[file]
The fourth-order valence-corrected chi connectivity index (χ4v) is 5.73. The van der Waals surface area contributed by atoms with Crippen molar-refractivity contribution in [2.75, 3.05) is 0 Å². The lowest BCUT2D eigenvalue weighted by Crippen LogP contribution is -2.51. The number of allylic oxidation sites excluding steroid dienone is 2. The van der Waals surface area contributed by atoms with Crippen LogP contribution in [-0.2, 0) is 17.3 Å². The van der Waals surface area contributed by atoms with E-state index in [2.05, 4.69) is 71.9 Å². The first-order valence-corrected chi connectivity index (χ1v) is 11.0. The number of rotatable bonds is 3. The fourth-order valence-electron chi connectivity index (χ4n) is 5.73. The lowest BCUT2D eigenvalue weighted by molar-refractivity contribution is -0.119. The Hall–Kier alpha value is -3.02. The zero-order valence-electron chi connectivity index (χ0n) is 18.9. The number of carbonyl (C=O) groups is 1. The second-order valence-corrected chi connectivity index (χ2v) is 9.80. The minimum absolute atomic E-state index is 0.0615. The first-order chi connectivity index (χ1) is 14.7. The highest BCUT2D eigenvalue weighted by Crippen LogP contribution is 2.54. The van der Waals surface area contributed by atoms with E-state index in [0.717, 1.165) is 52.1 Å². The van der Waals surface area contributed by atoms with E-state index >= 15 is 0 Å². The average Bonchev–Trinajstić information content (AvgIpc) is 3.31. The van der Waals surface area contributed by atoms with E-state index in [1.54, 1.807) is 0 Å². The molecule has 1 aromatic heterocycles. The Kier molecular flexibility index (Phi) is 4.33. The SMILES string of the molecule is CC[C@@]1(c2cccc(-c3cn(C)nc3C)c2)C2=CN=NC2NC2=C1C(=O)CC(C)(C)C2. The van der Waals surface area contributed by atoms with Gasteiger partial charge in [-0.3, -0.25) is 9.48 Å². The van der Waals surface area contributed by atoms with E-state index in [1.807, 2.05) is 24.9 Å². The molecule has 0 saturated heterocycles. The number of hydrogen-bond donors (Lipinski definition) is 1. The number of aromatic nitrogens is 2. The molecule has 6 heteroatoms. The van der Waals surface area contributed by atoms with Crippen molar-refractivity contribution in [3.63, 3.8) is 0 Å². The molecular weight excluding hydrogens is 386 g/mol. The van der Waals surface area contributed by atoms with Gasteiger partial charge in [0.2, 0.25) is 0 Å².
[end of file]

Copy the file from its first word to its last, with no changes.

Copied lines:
The fourth-order valence-corrected chi connectivity index (χ4v) is 5.73. The van der Waals surface area contributed by atoms with Crippen molar-refractivity contribution in [2.75, 3.05) is 0 Å². The lowest BCUT2D eigenvalue weighted by Crippen LogP contribution is -2.51. The number of allylic oxidation sites excluding steroid dienone is 2. The van der Waals surface area contributed by atoms with Crippen LogP contribution in [-0.2, 0) is 17.3 Å². The van der Waals surface area contributed by atoms with E-state index in [2.05, 4.69) is 71.9 Å². The first-order valence-corrected chi connectivity index (χ1v) is 11.0. The number of rotatable bonds is 3. The fourth-order valence-electron chi connectivity index (χ4n) is 5.73. The lowest BCUT2D eigenvalue weighted by molar-refractivity contribution is -0.119. The Hall–Kier alpha value is -3.02. The zero-order valence-electron chi connectivity index (χ0n) is 18.9. The number of carbonyl (C=O) groups is 1. The second-order valence-corrected chi connectivity index (χ2v) is 9.80. The minimum absolute atomic E-state index is 0.0615. The first-order chi connectivity index (χ1) is 14.7. The highest BCUT2D eigenvalue weighted by Crippen LogP contribution is 2.54. The van der Waals surface area contributed by atoms with E-state index in [0.717, 1.165) is 52.1 Å². The van der Waals surface area contributed by atoms with E-state index >= 15 is 0 Å². The average Bonchev–Trinajstić information content (AvgIpc) is 3.31. The van der Waals surface area contributed by atoms with E-state index in [1.54, 1.807) is 0 Å². The molecule has 1 aromatic heterocycles. The Kier molecular flexibility index (Phi) is 4.33. The SMILES string of the molecule is CC[C@@]1(c2cccc(-c3cn(C)nc3C)c2)C2=CN=NC2NC2=C1C(=O)CC(C)(C)C2. The van der Waals surface area contributed by atoms with Gasteiger partial charge in [-0.3, -0.25) is 9.48 Å². The van der Waals surface area contributed by atoms with E-state index in [1.807, 2.05) is 24.9 Å². The molecule has 0 saturated heterocycles. The number of hydrogen-bond donors (Lipinski definition) is 1. The number of aromatic nitrogens is 2. The molecule has 6 heteroatoms. The van der Waals surface area contributed by atoms with Crippen molar-refractivity contribution in [3.63, 3.8) is 0 Å². The molecular weight excluding hydrogens is 386 g/mol. The van der Waals surface area contributed by atoms with Gasteiger partial charge in [0.2, 0.25) is 0 Å².